Academic journal article William and Mary Law Review

Suitable for Framing: Business Deductions in a Net Income Tax System

Academic journal article William and Mary Law Review

Suitable for Framing: Business Deductions in a Net Income Tax System

Article excerpt

ABSTRACT

The federal tax code includes numerous provisions disallowing or curtailing income tax deductions related to such disparate activities as business lobbying and providing non-performance-based compensation to senior corporate executives. The primary claim of this Article is that a tendency to mentally frame business deductions as subsidies, often reinforced by rhetoric explicitly framing deductions as subsidies, helps explain these provisions. The traditional "public policy" disallowances directed at lobbying, fines and penalties paid by businesses, and antitrust treble damages respond to an appearance of a taxpayer subsidy that would follow from deduction, despite the fact that it is far from clear that these deductions, if allowed, would create an exception to taxation of net income. Disallowances directed at executive pay and other corporate governance matters also take advantage of an appearance of subsidy. In these cases, structuring an economic disincentive as a disallowed deduction (versus economically equivalent direct regulation) and explicitly framing the intervention as the elimination or curtailment of a subsidy create an illusion of lesser regulatory intervention that helps overcome opposition to the legislation. The normative implications of mental and rhetorical framing of deduction as subsidy are troubling. It is becoming increasing clear that disallowed deductions generally are a poor means of implementing economic policy, and the power of subsidy framing and rhetoric provides another reason to be skeptical of corporate governance and similar business regulation incorporated in the tax code.

TABLE OF CONTENTS

INTRODUCTION
 I. OVERVIEW AND BACKGROUND ON
    DISALLOWED DEDUCTIONS
    A. Examples of Disallowances
    B. The Literature on Disallowances
    C. Tax-Like Disincentives Outside the Tax Code
 II. MENTAL AND RHETORICAL FRAMING OF
    DEDUCTION AS SUBSIDY
    A. Mental Framing
       1. Choice of Baseline--In General
       2. Inherent Ambiguity
       3. Choice of Baseline--False Equality of
          Those Not Similarly Situated
    B. Rhetorical Framing
    C. Experimental Evidence on Mental and
       Rhetorical Framing
III. THE CONSEQUENCES OF FRAMING
    DEDUCTION AS SUBSIDY
    A. Judicial Framing
       1. Tank Truck and Common Law
          Disallowance of Deductions on
          Public Policy Grounds
          a. The (Missing)Analysis of
             Tank Truck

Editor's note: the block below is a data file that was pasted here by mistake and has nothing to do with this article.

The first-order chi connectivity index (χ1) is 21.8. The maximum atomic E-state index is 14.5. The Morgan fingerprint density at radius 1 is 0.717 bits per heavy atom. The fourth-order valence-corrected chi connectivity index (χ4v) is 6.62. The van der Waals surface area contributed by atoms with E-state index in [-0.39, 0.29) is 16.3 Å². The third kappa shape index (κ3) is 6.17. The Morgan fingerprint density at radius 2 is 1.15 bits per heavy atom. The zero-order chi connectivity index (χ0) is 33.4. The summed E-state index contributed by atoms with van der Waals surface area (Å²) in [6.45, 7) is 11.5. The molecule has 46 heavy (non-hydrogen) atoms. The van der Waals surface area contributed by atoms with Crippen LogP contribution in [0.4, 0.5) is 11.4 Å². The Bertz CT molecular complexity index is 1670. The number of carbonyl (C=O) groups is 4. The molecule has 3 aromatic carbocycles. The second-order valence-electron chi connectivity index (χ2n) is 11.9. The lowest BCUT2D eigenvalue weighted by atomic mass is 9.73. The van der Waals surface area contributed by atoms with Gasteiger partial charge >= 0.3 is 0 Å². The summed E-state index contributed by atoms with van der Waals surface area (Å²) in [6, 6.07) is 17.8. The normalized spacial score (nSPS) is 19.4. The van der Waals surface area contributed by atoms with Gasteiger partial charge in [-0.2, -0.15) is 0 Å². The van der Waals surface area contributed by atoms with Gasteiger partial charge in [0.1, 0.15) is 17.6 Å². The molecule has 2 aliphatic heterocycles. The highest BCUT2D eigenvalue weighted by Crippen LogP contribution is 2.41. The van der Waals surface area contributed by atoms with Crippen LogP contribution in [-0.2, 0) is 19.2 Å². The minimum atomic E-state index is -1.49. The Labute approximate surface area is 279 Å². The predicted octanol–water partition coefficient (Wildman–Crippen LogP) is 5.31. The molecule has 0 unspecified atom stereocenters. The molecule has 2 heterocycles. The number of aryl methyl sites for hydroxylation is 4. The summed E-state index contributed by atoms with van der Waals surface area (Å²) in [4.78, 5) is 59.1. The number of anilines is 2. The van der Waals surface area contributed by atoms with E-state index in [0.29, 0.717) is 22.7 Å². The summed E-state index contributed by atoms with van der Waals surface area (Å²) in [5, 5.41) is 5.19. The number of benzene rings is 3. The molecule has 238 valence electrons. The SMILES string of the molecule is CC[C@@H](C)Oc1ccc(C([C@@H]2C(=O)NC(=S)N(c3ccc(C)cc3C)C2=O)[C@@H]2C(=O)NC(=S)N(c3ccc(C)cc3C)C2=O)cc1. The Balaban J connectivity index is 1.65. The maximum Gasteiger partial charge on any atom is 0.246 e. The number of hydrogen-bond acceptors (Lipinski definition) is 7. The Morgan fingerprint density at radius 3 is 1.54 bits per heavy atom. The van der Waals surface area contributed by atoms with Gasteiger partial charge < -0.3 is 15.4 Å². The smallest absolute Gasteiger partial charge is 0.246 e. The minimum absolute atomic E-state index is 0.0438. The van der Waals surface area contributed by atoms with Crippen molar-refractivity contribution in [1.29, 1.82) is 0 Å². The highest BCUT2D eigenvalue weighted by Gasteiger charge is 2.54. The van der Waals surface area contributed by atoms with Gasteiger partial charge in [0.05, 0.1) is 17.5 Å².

i. Optimal Deterrence Model
             ii. Complete Deterrence Model
          b. The Impact of Baseline Selection in
             Tank Truck
       2. Nonsubsidy Framing in Sullivan
       3. Rhetorical Versus Mental Framing in
          Case Law
    B. Political Framing
       1. Mental Framing and Codification of
          Public Policy Disallowances
       2. Subsidy Appearance and Response to
          Public Outrage
       3. Mental and Rhetorical Framing and the
          Choice To Structure Regulation as
          Tax Disallowance
          a. Regulatory Options and Considerations
          b. Overcoming Resistance to Interference with
             Private Contracting
          c. Regulatory Illusion of Deduction
             Disallowance Compared with
             Economically Equivalent Nontax
             Disincentives
          d. Does Framing Impact Structure?
          e. Regulatory Illusion Versus
             Fiscal Illusion
 IV. IMPLICATIONS OF MENTAL AND RHETORICAL
    FRAMING OF DEDUCTION AS SUBSIDY
    A. Mental Framing
    B. Rhetorical Framing
    C. Structural Choice or Framing
CONCLUSION
APPENDIX

INTRODUCTION

The federal tax code includes numerous provisions that discourage particular nontax behaviors. "Sin taxes" and other excise taxes do so, of course, but often disincentives take the form of curtailed or disallowed business tax deductions. Consider Internal Revenue Code (Code) section 162(f), which disallows deductions for fines or penalties paid to the government for violations of law, (1) or section 162(m), which limits the corporate tax deduction for nonperformance-based compensation paid to certain senior executives. …

Author Advanced search

Oops!

An unknown error has occurred. Please click the button below to reload the page. If the problem persists, please try again in a little while.